Last fall, I accidentally met the wine industry's version of the wizard behind the curtain. Driving into the foothills of Napa Valley's Vaca Mountains, my girlfriend and I came upon the entrance to a boutique winery I had read about--David Arthur Vineyards. The sign on the gate warned "Visits by Appointment Only," and we had none. But the gate was open, so I floored the gas pedal and sped up a long, winding road to a mountaintop winery. Reaching the summit, we noticed a man sitting by a mechanical grape crusher. At first, he acted like an aloof bouncer at a hip New York club. But we started chatting, and he soon warmed up.
His name was Robert Egelhoff, and he introduced himself as a wine consultant who has been working with David Arthur for the past few years. Before long, Egelhoff invited us into the cellar to do some barrel tastings of the 1999 vintage. The cellar was cold and barely lit, and oak barrels were stacked up the ceiling. Using a baster-like device called a "thief," Egelhoff drew wine from several barrels and poured it into glasses. We tasted a cabernet sauvignon, a merlot, and a petit verdot. Although the wine was still a year from release, it wowed our taste buds.
Months later, our hunch about Egelhoff's magic touch was confirmed: Wine Spectator gave David Arthur's 1997 Cabernet Sauvignon a rating of 99 (out of 100), making it the No. 1 1997 California cab. Since late October, when the Spectator ranking came out, Egelhoff has been offered 10 jobs. He has turned them all down to focus on his six current clients. The other guys are "basically buying your name when it's hot," he says.
WHEN TO PICK. In the wine biz, a name is worth its weight in platinum. Consultants, or "flying winemakers" as they're sometimes called, craft their own wines and zip around vineyards helping others make the best vino possible. About 100 work in the industry, and some 20 have attained star status, commanding annual fees of up to $100,000 per client. Although consultants have been around since the 1960s, only in the past few years have wine lovers recognized their importance. Now, when some aficionados select wine, they look at the consultants involved as well the vintage and the winery.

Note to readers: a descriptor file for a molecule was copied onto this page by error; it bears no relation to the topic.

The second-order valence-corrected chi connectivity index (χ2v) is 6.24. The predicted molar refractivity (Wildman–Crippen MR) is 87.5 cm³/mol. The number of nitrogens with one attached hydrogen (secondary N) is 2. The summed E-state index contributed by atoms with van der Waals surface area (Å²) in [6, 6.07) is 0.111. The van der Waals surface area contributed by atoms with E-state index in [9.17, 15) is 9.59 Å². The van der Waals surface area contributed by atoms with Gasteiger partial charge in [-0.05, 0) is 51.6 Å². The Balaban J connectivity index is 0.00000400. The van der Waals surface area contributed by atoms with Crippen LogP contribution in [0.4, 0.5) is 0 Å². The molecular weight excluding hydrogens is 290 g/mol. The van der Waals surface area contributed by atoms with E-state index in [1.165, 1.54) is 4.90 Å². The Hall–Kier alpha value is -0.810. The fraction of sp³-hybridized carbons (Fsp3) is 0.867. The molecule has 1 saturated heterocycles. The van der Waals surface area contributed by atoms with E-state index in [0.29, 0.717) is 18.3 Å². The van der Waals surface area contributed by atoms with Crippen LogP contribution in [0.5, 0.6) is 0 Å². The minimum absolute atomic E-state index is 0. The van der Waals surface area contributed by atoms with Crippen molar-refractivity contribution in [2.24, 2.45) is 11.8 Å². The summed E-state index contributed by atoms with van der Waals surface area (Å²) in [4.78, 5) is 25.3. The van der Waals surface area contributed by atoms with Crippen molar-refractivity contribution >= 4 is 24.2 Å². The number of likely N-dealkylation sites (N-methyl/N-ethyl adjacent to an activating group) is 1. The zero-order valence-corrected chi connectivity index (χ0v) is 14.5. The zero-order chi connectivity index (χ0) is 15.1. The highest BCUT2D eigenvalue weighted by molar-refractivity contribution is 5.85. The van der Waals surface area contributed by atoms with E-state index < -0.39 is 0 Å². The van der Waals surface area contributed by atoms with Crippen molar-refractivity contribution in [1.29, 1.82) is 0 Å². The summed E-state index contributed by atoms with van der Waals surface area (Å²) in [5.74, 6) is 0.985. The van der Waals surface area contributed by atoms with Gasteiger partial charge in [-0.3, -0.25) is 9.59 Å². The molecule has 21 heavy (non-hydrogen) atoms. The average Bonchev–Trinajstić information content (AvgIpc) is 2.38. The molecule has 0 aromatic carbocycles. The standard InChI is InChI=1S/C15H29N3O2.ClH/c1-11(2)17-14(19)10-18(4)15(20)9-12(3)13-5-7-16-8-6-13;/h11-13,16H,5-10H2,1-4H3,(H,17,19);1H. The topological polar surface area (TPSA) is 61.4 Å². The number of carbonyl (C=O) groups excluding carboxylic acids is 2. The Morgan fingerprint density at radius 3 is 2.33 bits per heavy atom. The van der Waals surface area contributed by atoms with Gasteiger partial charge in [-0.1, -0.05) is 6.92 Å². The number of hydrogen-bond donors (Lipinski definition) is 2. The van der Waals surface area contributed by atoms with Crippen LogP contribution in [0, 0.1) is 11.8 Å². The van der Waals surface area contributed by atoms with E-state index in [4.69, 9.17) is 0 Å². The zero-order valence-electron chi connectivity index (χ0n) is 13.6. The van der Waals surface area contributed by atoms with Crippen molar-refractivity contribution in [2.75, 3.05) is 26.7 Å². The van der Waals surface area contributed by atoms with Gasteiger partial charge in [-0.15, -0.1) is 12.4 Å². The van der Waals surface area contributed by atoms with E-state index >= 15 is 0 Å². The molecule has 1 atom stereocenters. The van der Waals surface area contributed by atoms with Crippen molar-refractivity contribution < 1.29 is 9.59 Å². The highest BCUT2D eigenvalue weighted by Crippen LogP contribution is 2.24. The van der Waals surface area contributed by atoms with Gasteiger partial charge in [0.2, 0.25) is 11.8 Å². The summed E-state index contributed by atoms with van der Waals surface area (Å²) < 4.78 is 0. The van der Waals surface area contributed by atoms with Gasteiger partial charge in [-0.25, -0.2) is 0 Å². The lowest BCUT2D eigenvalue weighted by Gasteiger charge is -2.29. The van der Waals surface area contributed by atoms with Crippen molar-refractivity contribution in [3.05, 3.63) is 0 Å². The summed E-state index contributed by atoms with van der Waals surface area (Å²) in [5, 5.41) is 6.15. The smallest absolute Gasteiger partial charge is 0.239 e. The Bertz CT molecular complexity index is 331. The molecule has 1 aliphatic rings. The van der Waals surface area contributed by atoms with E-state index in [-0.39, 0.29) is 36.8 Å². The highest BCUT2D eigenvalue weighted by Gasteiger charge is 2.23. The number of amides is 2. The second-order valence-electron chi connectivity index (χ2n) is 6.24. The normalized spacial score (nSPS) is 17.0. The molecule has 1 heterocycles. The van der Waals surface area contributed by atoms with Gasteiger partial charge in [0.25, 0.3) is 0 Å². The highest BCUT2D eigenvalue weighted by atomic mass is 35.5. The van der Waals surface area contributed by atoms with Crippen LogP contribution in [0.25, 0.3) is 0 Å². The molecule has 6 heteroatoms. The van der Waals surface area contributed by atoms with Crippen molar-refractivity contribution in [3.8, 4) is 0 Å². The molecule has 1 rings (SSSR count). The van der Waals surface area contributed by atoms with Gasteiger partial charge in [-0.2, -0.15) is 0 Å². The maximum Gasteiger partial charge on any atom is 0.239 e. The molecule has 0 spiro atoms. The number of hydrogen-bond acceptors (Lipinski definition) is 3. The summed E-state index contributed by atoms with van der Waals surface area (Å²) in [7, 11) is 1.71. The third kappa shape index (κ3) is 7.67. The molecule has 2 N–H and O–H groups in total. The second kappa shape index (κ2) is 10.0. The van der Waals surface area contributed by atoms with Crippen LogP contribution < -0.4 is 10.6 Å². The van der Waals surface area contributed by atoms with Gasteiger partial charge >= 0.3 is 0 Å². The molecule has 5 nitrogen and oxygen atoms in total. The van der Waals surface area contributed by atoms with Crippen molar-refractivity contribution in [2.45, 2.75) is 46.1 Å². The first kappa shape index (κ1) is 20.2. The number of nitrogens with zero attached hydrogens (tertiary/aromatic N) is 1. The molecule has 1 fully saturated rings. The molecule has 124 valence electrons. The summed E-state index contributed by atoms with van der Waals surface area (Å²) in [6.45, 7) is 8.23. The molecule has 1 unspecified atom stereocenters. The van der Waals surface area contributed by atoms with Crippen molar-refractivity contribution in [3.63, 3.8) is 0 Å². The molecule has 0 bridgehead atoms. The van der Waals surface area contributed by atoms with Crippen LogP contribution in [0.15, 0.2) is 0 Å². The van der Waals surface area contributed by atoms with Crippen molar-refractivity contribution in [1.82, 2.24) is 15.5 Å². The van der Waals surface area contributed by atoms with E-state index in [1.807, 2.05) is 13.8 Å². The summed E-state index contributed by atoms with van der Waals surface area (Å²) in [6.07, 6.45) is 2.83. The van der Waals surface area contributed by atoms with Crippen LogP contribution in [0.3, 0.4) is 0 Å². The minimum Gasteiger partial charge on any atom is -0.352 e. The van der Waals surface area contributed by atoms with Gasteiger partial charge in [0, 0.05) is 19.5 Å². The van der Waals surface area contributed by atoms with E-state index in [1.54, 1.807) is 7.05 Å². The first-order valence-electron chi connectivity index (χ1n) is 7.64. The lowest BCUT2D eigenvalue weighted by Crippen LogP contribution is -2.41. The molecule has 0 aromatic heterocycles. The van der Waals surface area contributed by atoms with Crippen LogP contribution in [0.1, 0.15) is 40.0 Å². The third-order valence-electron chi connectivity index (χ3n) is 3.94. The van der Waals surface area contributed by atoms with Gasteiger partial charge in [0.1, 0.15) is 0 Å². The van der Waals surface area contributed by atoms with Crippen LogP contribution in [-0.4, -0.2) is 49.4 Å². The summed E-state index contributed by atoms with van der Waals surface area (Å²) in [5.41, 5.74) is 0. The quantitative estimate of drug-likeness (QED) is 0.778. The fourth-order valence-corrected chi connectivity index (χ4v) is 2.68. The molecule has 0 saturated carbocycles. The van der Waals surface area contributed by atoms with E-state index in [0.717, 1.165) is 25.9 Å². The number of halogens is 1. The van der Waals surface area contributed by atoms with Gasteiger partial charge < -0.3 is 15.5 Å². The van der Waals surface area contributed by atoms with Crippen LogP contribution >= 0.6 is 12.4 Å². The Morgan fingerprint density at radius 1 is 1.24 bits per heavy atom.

These winemakers for hire "are costly, but they easily pay out because they consistently create top-quality wines," says Jon Fredrickson, president of Gomberg, Fredrickson & Associates in San Francisco, a wine industry research firm. They advise wineries on everything from how to plant grapes and when to pick them to barreling methods, blending, and, of course, tasting. This expertise enables the small wineries to compete against the bigger establishments.
The benchmarks for wine are the centuries-old Bordeaux wineries in France such as Chateau Latour, Chateau Lafite-Rothschild, and Chateau Margaux. Bottles from these estates go for $200 to $300 and more. High-quality California wines made by top consultants can easily fetch $100 a bottle and up, and recently prices have surpassed those of their grand French counterparts. At a charity auction last year, a six-liter bottle of 1992 Screaming Eagle Cabernet Sauvignon, crafted by winemaking freelancer Heidi Barrett, sold for a world-record price of $500,000. "It's wild," says Barrett. "You drink it, and it's gone. My brain doesn't get it."